Written by Joel T. Lewis
Thank Marvel for cover art. Considering Spidey has a pretty extensive back catalog, I have never felt bad picking up an issue or two in the middle of a series as it would take me years to catch up on everything the web-crawler has been up to. This frees me from my completist impulse to read every panel of a given character and makes the Spider-Man comics section a great hunting ground for cover-based collecting. Issue 185 is a sinfully wacky comic book featuring not one but two Alice in Wonderland themed villains, a fluffy bunny getaway car, and an awkward family dinner with Spider-Man. Not to mention the two men in Frog costumes on the cover! Before I even start in on the storyline of this issue I have to praise this issue’s cover for just dripping confidence. It reads: 'Yeah, it’s Spidey. With giant frogs. You gota problem with that? (And they’re not the strangest thing in this issue!) Editor-in-Chief’s Warning: This story is Funny. On Purpose. Beware.' Eat your heart out Deadpool!
Spidey reunites with Eugene Patilio AKA the Fabulous Frog-Man, a hapless youth aspiring to be a superhero. Eugene doesn’t quite have the balance or agility necessary to be a successful crime fighter and Spidey, coming off of a 6-issue Green Goblin story arc, lays into him a little bit about the seriousness of becoming a superhero. Meanwhile, the White Rabbit, a scantily clad femme fatale with razor tipped carrot darts and a mad tea party themed lair, recruits the dimwitted Hubert Carpenter AKA the Walrus to help her exact her revenge on Frog-Man. Feeling guilty for being so harsh with him, Spidey decides to take Eugene up on his invitation to have dinner with his family. Now, don’t mistake my meaning, Spider-Man goes to an awkward family dinner. Not Peter Parker. Guess who’s coming to dinner? Your friendly neighborhood Spider-Man. Eugene’s a sweet kid and his father Vincent (formally the villain Leap Frog) is kind and plays the friendly host well enough, but it's just so funny to see Spider-Man in such a domestic setting, having the same silly small talk conversation that you’d have with an aunt you haven’t seen in a while.
'So--how’re things going with you, Spidey? How’s work...how’s the family...nice weather we’re having, huh?' This awkward interaction is probably one of my favorite things I’ve ever read in a comic book mainly because of its silliness, but also because it highlights how difficult it must be for Peter Parker to interact with people. When the majority of your life is taken up by colossal threats to your family and your way of life, talking about the weather and your day job can seem even more trivial than normal. As Spidey plays the dinner guest he demonstrates that Spider-Man must tread lightly in casual conversation the way Peter Parker does. Showing how difficult the double-life of a superhero can be in this unique context is fascinating because it makes you think about how easy it would be to slip and reveal your secret identity in a domestic setting while presenting yourself as Spider-Man. Even the process of eating dinner becomes difficult as Spidey lifts up the bottom of his mask to have more of Aunt Marie’s pasta.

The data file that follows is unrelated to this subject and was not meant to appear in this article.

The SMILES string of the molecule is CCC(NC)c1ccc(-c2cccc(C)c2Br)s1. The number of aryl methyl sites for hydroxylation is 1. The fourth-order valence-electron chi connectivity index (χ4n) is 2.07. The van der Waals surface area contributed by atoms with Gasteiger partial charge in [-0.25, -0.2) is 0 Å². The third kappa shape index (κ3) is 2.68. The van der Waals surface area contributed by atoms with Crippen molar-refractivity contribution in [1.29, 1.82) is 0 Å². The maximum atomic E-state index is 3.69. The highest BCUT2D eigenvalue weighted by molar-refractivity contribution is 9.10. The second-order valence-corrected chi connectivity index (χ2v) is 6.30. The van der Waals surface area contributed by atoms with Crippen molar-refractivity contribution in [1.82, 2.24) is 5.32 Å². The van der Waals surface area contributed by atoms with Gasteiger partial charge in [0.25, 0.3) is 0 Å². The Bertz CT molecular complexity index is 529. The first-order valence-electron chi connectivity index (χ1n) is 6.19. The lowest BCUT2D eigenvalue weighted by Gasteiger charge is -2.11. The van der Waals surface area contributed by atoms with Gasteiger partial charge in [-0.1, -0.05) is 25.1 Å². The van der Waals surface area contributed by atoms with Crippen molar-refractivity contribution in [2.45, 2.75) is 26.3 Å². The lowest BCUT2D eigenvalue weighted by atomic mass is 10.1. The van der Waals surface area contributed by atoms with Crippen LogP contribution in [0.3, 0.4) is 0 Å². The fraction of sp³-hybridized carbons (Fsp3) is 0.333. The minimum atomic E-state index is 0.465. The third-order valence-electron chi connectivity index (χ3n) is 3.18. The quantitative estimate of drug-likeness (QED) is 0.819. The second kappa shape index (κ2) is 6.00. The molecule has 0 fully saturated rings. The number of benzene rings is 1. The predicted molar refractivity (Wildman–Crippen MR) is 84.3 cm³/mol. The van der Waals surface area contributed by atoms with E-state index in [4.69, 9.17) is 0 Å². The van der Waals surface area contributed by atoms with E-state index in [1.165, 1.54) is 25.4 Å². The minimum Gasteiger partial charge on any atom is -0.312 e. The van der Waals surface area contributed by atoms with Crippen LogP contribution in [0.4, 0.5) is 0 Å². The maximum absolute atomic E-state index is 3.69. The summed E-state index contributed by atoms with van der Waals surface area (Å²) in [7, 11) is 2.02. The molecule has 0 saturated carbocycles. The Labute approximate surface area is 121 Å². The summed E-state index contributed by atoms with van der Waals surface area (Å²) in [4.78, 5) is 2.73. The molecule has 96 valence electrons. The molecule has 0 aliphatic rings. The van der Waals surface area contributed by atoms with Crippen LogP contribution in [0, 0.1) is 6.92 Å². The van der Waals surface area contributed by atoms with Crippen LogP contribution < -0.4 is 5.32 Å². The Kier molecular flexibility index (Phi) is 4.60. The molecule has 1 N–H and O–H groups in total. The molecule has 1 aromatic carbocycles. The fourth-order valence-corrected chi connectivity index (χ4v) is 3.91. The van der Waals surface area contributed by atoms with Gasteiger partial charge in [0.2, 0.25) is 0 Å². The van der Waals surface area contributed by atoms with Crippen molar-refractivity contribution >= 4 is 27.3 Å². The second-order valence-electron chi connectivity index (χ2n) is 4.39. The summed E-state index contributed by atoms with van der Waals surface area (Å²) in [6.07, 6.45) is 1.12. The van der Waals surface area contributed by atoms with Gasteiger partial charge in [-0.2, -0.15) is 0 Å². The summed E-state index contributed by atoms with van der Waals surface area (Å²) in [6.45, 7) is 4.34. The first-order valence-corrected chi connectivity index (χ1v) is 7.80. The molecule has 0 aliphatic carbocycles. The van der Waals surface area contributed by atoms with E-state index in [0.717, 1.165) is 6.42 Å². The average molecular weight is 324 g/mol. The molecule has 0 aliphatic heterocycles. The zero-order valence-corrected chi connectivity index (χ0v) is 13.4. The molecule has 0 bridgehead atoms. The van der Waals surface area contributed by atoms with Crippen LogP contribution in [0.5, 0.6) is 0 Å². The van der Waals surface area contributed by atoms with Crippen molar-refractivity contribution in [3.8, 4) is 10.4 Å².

This issue is very aware of how silly comics can be, and offers a subtle commentary on what comic fans take for granted and how far they will suspend their disbelief. When Parker mentions how silly a Frog-themed superhero is by calling Eugene’s costume dumb, Mary Jane replies, 'You think those blue and red longjohns of yours are so fashionable?' The point she’s making is that a Frog-Man is no more ridiculous than a Spider-Man and we just take Spidey’s existence for granted because we’ve grown to love the character over the years. Author J.M. DeMatteis makes a similar comment on how villains make their plans when the Walrus questions White Rabbit’s scheme for drawing out Frog-Man. White Rabbit says, 'We are doing what all super-villains do when they want the attention of their arch-enemies: Creating general Mayhem and Havoc.' Confused, the Walrus replies, 'Wouldn’t it be better if we just robbed a bank and went to Acapulco?' White Rabbit sighs and says, 'You are never going to get anywhere in life thinking like that.' While the Walrus is portrayed as pretty dimwitted in this issue, his point is valid: if super-villains didn’t get hung up on revenge schemes and ploys to draw out their enemies, they would probably be more successful. But that doesn’t jive with what we’ve come to expect from comic book villains and we take schemes like White Rabbit’s seriously, though it doesn’t seem to make much sense.
Frog-Men, light-hearted commentary on the comic-book genre, and a superhero at dinner all make Spectacular Spider-Man 185 much more than 'Another Fine Mess' in my book. It can be easy to lose yourself in the stakes and seriousness of comics, so I love little issues like this one that add a bit of levity and silliness to the reading list. It’s nice when creators remind you that you’re reading about a kid with Spider Powers and that it should be fun. Until next time, Geek On!